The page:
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Dead fish Sankey Canal


Bill
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It could be algae but without any official tests nobody can really say for sure. Algae blooms are triggered by long periods of hot sunny weather which we haven’t really had this year or an excess of nutrients (fertiliser) possible running off farms fields directly into the water. Either way, algae blooms normally turn water into something resembling pea soup but as there’s been no mention of this, we really should look at other possible causes.

 

Canals have to get their water from somewhere and someone on www suggested that that section of the canal is fed directly with waste water from Fiddlers Ferry power station. I don’t know if this is true but think of it, if a large amount of boiled (deoxygenated) water were to be released into the canal then it would have exactly the same deoxygenating affect as an algae bloom but without the tell tail green colour.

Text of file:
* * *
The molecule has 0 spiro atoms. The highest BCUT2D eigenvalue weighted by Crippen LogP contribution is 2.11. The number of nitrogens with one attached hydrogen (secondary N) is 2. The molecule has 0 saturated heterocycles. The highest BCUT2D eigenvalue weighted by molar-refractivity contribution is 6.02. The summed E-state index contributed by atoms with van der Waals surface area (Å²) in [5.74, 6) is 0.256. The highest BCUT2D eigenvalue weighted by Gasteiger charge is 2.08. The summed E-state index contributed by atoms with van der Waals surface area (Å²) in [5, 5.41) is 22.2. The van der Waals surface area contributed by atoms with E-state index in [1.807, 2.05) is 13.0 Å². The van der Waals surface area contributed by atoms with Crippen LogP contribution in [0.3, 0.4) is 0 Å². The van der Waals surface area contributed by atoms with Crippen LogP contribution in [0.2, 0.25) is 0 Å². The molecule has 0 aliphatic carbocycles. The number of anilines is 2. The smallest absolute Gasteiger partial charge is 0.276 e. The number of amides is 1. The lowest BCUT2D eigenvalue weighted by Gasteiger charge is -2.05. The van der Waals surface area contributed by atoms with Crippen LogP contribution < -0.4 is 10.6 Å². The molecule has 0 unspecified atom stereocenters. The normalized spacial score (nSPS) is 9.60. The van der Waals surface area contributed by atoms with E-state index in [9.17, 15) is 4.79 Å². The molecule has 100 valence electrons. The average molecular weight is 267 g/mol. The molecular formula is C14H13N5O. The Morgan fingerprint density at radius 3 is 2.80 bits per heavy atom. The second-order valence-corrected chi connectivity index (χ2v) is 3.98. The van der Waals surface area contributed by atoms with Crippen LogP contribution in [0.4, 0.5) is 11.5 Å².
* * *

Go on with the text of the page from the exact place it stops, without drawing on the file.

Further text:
I’m sure there are going to be a whole raft of rules and regulations aimed at preventing pollution but I’m wondering if the rules extend to oxygen levels? The water returned to the canal is probably a lot cleaner that it originally was but if it’s oxygen levels have been completely depleted then the water may just as well be toxic as far as the fish are concerned.

 

Bill :)

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Artie, I’ve seen the salmon right up in the brook that runs through Woolston Park but I doubt they’ll go into an old canal system.

 

This all relates to a story that’s been running for a few weeks about hundreds of fish apparently dying in a stretch of the Sankey canal. Incidentally this is the same stretch of canal is featured in today’s main news re spending 1.5 million pounds on tidy up. I think the tidy up means the area and not the cost of cleaning up the dead fish.

 

Bill :)